On The Ground: YMCA Belarus

Joe Gill

Scheme: Aids education

Funding: £10,000

Objectives: Partnership with YMCA Scotland using peer group education to prevent further spread of the Aids epidemic in Belarus.

The rate of growth of HIV/Aids in the former Soviet state of Belarus is now as high as in Africa, warns YMCA Scotland's national general secretary Peter Crory. The poverty-stricken country's health services are struggling to cope, and the YMCA has stepped in with an anti-Aids education programme.

The concept of the voluntary sector, as well as western Christianity, was alien in the Soviet era, but since 1995 the YMCA has opened eight offices despite an uncooperative bureaucracy.

Last month, Sasha Artsiuschchanka, the general secretary of YMCA Belarus, came to Pitlochry during YMCA Scotland's national general assembly to receive a cheque for £4,000 to buy a mini-bus for the Belarus organisation.

The two national YMCAs have formed a partnership, with an annual £1,000 donation pledged from the Scottish organisation toward running costs for YMCA Belarus.

Artsiuschchanka, a former fighter-pilot, has not been deterred by the refusal of the Belarus authorities to recognise seven out of the eight YMCA offices in the country. They are all run from anonymous flats and have grown by word-of-mouth.

Youth services provision in Belarus is virtually non-existent, and the YMCA has found an enthusiastic interest from young people in its Aids message.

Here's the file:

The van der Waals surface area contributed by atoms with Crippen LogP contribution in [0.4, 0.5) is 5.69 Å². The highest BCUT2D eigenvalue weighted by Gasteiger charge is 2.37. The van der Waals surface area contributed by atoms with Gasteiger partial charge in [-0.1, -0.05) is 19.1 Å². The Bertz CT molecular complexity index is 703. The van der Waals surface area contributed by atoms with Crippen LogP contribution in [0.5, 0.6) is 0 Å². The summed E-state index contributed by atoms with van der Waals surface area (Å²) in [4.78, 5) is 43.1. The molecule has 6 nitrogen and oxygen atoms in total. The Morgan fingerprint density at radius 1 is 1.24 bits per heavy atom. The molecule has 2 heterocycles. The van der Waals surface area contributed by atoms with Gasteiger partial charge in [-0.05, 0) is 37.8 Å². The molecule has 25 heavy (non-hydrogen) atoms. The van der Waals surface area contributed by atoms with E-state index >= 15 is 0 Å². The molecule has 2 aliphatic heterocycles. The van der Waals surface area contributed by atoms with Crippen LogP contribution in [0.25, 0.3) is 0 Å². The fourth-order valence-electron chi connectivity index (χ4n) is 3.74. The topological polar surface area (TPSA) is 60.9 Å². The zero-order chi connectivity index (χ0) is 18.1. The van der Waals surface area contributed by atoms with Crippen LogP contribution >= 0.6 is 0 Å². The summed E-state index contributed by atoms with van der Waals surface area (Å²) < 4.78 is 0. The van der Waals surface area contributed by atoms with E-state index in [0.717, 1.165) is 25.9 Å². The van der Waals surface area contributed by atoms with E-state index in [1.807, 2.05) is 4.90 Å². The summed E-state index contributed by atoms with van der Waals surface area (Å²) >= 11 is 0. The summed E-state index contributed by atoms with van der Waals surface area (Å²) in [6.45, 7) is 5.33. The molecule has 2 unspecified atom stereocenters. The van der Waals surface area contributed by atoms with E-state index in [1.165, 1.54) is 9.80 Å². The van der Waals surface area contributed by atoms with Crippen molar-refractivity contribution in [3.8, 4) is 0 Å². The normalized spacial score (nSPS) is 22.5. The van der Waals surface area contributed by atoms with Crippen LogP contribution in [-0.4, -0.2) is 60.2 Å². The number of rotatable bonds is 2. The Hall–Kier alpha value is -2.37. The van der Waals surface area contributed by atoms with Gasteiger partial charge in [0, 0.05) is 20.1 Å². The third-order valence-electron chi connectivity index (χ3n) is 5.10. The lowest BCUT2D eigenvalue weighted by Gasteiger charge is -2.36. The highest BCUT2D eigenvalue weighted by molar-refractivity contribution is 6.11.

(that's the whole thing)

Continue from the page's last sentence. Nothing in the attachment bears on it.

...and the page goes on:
"Belarus has experienced a sorrowful and tragic history of wars and the Chernobyl disaster," said volunteer Michael Yankovsky. "Young people from Belarus YMCA understand clearly the dangers of Aids, and do not want Belarus to face yet another tragedy."

YMCA Belarus launched a scheme of 'equal teaches equal', where young people have an opportunity for open and unrestricted communication without adults.

Twenty young people aged 15 to 16 took part in training courses last year to become qualified 'multipliers'. They went on to hold sessions in schools and among groups of young people, using games, questionnaires, interviews and debates in order to communicate the safe-sex message.

The programme began in a small YMCA centre in the town of Lida in eastern Belarus, where the number of people with the virus - mostly under the age of 30 - was 112 in a population of 100,000.

Crory says links have now been formed between local YMCAs such as Aberdeen and Minsk. "We are trying to make a definite connection at a practical level to deliver the HIV initiative to countries most in need."

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